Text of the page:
In the appraisal action Brigade Leveraged Capital Structures Fund Ltd. v. Stillwater Mining Company, the Delaware Supreme Court, in an opinion by Justice Tamika R. Montgomery-Reeves, affirmed the Delaware Court of Chancery’s determination that deal price in Stillwater’s sale to Sibanye Gold Ltd. was the most persuasive indicator of Stillwater’s fair value at the time of the merger. The Delaware Supreme Court agreed with the Court of Chancery’s opinion (discussed here) that Stillwater’s sale process presented “objective indicia” to support the conclusion that the merger consideration reliably indicated fair value in this instance. Further, the Supreme Court observed that the lower court had discretion in selecting the valuation model best tailored to the circumstances. Quoting an earlier decision, the Court wrote, “‘[i]n the end, the trial judge must determine fair value, and ‘fair value is just that, ‘fair.’ It does not mean the highest possible price that a company might have sold for.’” For the Delaware Supreme Court’s opinion, click here.
Delaware Court of Chancery Permits Insolvent Corporation to Transfer all of its Assets to Secured Creditors Without Stockholder Approval
In Stream TV Networks, Inc. v. Seecubic, Inc., the Delaware Court of Chancery enforced an agreement pursuant to which the corporation agreed to transfer all of its assets to an entity owned by its secured creditors without complying with Section 271 of the DGCL, which requires stockholder approval for a “sale, lease or exchange” of “all or substantially all” of a corporation’s assets. Plaintiff sought a preliminary injunction seeking to prevent the enforcement of the agreement on several grounds, including that it did not comply with Section 271. The court, in an opinion by Vice Chancellor J. Travis Laster, found that the transfer to the secured assets did not constitute a “sale” or “exchange” under Section 271 because the transaction contemplated by the agreement did not fit within the plain meaning of these terms, as it functioned as a transfer of assets to the corporation’s secured creditors in lieu of a formal foreclosure proceeding. Moreover, the court found that the legislative history of Section 271 did not support a finding that the transaction required stockholder approval. For the opinion, click here.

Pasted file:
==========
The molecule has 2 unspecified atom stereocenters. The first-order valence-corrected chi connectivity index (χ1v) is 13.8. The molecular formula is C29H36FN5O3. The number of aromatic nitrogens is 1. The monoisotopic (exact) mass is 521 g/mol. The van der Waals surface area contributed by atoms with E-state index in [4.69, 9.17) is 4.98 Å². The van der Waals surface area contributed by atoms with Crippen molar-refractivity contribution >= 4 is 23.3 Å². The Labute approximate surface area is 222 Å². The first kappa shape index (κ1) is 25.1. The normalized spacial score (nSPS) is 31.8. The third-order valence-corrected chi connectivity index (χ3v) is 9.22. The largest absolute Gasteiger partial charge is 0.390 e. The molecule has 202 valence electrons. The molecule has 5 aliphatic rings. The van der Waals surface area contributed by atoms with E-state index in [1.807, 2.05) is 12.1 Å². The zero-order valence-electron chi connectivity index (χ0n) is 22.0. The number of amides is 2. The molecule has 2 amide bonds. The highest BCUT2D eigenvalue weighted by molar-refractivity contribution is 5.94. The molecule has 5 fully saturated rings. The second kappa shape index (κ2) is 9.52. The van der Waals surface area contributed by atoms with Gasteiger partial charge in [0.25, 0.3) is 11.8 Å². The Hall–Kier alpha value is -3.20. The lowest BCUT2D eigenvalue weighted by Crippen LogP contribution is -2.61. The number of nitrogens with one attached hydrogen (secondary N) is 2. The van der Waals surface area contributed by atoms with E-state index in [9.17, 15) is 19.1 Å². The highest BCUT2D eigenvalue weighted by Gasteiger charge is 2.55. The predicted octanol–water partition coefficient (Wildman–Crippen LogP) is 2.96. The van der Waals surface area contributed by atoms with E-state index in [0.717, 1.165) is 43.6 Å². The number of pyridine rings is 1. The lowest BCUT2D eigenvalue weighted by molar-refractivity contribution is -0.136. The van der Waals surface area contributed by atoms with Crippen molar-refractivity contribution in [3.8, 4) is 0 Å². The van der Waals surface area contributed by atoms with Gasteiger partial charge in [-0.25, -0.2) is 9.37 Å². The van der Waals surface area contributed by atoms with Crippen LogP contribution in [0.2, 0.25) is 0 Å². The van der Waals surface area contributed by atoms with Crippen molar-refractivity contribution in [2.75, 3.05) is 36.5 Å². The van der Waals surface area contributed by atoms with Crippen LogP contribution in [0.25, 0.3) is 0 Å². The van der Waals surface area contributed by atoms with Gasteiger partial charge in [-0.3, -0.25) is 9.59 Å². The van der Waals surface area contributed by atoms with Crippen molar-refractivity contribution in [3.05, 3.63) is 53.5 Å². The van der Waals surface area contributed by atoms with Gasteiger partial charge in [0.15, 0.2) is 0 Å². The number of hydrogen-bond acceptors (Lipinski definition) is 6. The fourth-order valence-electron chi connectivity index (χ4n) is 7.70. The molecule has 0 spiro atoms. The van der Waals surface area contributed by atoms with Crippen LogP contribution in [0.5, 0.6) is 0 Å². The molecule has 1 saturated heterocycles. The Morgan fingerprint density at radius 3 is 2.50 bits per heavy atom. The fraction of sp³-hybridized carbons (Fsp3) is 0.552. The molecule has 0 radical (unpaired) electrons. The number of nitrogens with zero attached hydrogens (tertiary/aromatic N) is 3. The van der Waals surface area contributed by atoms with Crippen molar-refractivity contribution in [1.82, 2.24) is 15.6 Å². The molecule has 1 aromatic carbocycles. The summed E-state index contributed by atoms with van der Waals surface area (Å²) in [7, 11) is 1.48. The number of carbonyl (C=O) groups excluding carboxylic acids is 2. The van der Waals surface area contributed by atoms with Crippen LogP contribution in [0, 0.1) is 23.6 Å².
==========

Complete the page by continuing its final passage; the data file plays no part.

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The following issues of M&A at a Glance, our monthly newsletter on trends in the M&A marketplace and the structural and legal issues that arise in M&A transactions, were published this quarter. Each issue can be accessed by clicking on the date of each publication below.